Why Are People Sitting On Each Other’s Faces in the U.K.?

Protest outside parliament against sexist porn law! at Parliament YardGroups of protestors around the U.K. have gathered in recent weeks to express their frustration with new laws prohibiting certain sex acts from being performed in porn films. The restrictions were imposed late last year by British lawmakers.

The list of banned acts includes: physical or verbal abuse; strangulation; penetration by any object “associated with violence”; and any caning.

What’s stirring up the ire of protestors, though, is the list of banned acts deemed “most violent”: face-sitting; fisting; and—this is truly perplexing—female ejaculation.

Recently, one group staged a demonstration outside Parliament in London, where activists chanted and physically sat on each others’ faces in a simulated sex act. In another display of dissent, protestors marched while singing the lyrics to Monty Python’s “Sit On My Face.”

Many of the law’s opponents, including protest organizer and sex worker Charlotte Rose, say the restrictions not only hinder their sexual expression, but will also be damaging to the country’s porn industry as a whole.

Another protestor and fetishist, Isabel Dean, said in an interview with the BBC, “It’s a farcical thing to breach people’s basic rights to explore their sexual freedom, and it’s just so limiting to U.K. producers and performers.”

The restrictions, which took effect Dec. 1, subject all paid-for video-on-demand (VoD) online pornography produced and sold in the U.K. to the same guidelines that apply to DVD pornography (which is restricted for those under 18). According to the British Board of Film Censors, the objective behind this change is to protect minors from accessing potentially “harmful” content via the internet.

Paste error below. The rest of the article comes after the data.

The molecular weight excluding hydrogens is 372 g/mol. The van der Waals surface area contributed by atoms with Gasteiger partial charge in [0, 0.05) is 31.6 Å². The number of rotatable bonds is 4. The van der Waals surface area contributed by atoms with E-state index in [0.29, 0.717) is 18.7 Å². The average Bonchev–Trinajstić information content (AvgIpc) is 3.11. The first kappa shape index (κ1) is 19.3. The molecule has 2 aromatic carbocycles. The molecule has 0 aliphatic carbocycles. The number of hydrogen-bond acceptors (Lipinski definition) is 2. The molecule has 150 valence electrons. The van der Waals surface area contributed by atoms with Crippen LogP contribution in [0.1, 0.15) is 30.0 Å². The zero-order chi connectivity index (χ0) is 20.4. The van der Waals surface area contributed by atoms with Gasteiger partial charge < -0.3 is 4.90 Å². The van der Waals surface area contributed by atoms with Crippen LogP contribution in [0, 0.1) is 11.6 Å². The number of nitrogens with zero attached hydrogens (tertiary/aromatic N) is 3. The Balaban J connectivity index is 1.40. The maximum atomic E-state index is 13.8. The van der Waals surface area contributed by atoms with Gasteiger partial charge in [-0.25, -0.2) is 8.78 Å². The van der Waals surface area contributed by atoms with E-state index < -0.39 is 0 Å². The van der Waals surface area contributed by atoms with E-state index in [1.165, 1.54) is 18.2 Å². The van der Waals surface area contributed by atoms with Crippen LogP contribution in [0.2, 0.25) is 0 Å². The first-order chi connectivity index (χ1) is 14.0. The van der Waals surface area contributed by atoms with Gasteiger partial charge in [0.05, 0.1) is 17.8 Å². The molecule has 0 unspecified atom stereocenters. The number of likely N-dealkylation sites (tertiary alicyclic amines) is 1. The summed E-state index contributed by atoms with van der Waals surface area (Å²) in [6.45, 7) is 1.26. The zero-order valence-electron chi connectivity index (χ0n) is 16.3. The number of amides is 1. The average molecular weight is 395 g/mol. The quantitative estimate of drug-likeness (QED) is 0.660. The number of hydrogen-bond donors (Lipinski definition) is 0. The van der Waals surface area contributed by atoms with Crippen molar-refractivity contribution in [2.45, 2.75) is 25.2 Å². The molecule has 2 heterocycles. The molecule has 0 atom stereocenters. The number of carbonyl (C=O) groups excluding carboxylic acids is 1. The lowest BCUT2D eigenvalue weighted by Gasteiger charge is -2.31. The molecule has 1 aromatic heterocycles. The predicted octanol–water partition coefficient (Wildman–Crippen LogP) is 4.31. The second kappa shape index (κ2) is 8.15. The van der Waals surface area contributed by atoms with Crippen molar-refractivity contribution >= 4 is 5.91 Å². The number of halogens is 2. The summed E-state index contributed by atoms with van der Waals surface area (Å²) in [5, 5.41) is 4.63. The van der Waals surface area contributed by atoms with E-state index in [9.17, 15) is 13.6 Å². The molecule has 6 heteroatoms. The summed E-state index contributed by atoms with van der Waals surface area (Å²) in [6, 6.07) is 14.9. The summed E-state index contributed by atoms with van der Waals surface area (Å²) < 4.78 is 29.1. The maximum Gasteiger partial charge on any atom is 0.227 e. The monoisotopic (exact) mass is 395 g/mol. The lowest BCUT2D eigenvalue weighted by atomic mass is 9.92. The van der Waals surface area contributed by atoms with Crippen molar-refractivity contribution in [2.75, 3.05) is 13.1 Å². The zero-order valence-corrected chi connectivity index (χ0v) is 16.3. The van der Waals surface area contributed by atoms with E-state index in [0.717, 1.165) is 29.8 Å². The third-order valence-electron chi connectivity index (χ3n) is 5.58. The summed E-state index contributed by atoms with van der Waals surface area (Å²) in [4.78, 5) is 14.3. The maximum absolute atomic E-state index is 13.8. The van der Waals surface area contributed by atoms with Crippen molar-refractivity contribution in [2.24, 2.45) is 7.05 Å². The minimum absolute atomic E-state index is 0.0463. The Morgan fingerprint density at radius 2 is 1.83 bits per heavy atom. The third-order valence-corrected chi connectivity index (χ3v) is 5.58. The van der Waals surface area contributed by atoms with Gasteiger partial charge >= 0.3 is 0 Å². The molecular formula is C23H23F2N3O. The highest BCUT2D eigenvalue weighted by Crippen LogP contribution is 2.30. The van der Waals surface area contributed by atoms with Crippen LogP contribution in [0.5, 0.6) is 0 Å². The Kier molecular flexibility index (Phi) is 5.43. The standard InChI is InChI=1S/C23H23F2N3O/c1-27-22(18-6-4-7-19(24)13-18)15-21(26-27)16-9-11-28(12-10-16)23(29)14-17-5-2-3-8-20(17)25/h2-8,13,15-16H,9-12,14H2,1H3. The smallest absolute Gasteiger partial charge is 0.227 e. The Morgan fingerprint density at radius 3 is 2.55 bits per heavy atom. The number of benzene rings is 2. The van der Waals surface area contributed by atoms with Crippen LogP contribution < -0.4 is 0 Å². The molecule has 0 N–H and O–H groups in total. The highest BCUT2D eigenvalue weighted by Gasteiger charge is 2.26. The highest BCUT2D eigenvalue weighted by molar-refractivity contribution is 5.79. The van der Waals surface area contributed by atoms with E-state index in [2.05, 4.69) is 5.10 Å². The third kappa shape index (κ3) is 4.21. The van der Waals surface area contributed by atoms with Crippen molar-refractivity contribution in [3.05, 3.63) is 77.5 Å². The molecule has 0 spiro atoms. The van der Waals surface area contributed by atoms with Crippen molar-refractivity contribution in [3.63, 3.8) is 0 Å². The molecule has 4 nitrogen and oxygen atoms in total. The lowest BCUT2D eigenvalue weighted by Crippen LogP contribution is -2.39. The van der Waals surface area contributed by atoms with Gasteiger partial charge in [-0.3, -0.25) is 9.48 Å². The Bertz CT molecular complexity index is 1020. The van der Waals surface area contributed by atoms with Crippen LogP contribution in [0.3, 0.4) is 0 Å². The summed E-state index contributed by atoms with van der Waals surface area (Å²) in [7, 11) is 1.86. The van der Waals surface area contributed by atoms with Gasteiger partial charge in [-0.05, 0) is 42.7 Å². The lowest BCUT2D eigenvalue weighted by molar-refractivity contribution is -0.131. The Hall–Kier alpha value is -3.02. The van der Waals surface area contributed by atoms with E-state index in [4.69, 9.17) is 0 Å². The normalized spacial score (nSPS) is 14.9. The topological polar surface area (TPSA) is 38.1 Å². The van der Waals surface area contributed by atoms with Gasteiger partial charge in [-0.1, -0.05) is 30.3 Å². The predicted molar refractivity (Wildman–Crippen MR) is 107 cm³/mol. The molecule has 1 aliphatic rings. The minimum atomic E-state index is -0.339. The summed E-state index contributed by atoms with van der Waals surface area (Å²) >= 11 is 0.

To be sure, some of the restrictions are justifiable. Concerns about instigating real-life sexual violence through pornography are certainly valid—or at least understandable. However, perhaps the most problematic aspect of the regulation is its disproportionate effect on women. The laws  eliminate viewers’ exposure to certain depictions of female sexual pleasure, while permitting what are arguably more obscene or potentially demeaning activities by men–including male ejaculation onto any part of a woman’s body.

This blatant double standard implies that an outward display of female sexual pleasure is not only shameful, but actually so vulgar that it has the power to “seriously impair” an under-18 viewer who happens to witness it online. In addition, many of the censored activities are most commonly featured in smaller, more independent spheres of pornography, especially those within BDSM and queer communities. If the British government were truly interested in safeguarding children, why institute pointed laws that will heavily restrict niche pornography and leave mainstream videos otherwise untouched?

Undoubtedly, certain aspects of pornography as an industry have proven detrimental to women. Anti-porn proponents argue that pornography perpetuates the objectification of women through demeaning and misogynistic representations of sex. The industry hyper-sexualizes women, fetishizing underage teens as well as women who engage in the ever-favored “girl on girl.”

While pornography is not necessarily created with the purpose of instructing its viewers about sex, it does have the capacity to do so. And since pornography does not always depict safe or consensual sex, learning that this is an appropriate attitude toward sex may lead to dangerous and even violent sexual behavior.

Although the latest regulations may have been Britain’s attempt to remedy some of these problems, simply eradicating female enjoyment seems a faulty solution. Many feminists who believe in sex positivity feel that porn can be an empowering sexual outlet for women. They argue that women act in pornographic videos as a means of exercising control over their physical bodies and fulfilling their sexual desires. They would point out that women enjoying sex with the same vigor as men is still considered taboo. As Ellen Willis, a writer who coined the term “pro-sex feminism” aptly stated, “The claim that ‘pornography is violence against women’ was code for the neo-Victorian idea that men want sex and women endure it.”

The underlying issue here seems to be one of misguided government control. The regulations will not eliminate the curiosity of minors, who continue to have access to a wide variety of internet porn created outside the U.K. And they won’t change the fact that women are sexual beings capable of maintaining their own sexual autonomy—despite the fact that this may no longer be showcased in U.K.-made porn.

Image of face-sitting protests by See Li under license from Creative Commons 2.0.



Emily Mae Czachor is a print & digital journalism student at the University of Southern California and the senior culture editor of Neon Tommy. She is currently an editorial intern at Ms.